Following the American Civil War Sesquicentennial with day by day writings of the time, currently 1863.

March 7.—Major-General Schenck, commanding the Middle Department of the army of the United States, issued an order at Baltimore, Md., prohibiting the sale of secession music in his department, and commanding the publishers of the game to send to his office any such music as they had on hand at that time.

—The Mobile Register published the following: “Let every man, woman, and child at home, with a yard square of ground, scratch it and put in corn. Every grain carefully intrusted to the fruitful earth is a mite of contribution to the nation’s liberty. Every acre of cotton planted is a comfort to our enemies and a nail in the coffin of confederate independence.”—At New-Orleans a meeting was held to discuss the propriety of establishing a provisional State government in Louisiana.—New Orleans Era.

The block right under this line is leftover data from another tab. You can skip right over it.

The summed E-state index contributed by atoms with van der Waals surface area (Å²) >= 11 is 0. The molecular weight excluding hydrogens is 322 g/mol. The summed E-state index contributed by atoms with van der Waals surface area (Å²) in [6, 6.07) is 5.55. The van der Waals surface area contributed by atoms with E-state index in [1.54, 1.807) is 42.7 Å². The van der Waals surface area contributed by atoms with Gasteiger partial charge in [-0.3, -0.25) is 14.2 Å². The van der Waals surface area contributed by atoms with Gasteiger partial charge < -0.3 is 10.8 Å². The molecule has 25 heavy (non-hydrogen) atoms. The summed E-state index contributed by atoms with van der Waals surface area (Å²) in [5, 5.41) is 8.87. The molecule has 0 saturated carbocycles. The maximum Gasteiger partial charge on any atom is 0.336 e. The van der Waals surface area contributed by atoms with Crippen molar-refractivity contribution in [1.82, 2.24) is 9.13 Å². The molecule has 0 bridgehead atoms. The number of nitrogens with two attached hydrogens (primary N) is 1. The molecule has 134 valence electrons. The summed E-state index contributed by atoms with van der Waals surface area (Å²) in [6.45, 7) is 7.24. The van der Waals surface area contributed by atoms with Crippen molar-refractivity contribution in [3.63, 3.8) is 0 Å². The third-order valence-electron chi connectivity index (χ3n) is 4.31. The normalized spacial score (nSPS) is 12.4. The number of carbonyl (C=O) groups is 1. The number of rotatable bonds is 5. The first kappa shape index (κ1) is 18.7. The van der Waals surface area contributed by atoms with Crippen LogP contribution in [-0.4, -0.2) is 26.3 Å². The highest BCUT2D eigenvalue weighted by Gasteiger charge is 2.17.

— This day the expedition, under Colonel Phelps, which left Belle Plain, Va., in steamers on Tuesday for Northumberland County, Va., returned to headquarters. The troops visited Heathsville, which they found deserted by the rebels. Then, throwing out large foraging parties from that base into Lancaster County and in other directions, they succeeded in capturing one thousand bushels of corn, fifty horses and mules, a large number of beef cattle and quite an amount of medical stores. Two post-offices and several stores were visited, and two important rebel mails captured. The cavalry also seized a large number of horses and mules. Some prisoners were also taken, among them Colonel Claybrook, a prominent rebel officer, and two clerks of the departments at Richmond, with a quantity of correspondence for citizens of Baltimore, and official papers addressed to parties in London, to the care of Baring Brothers.—New-York Tribune.

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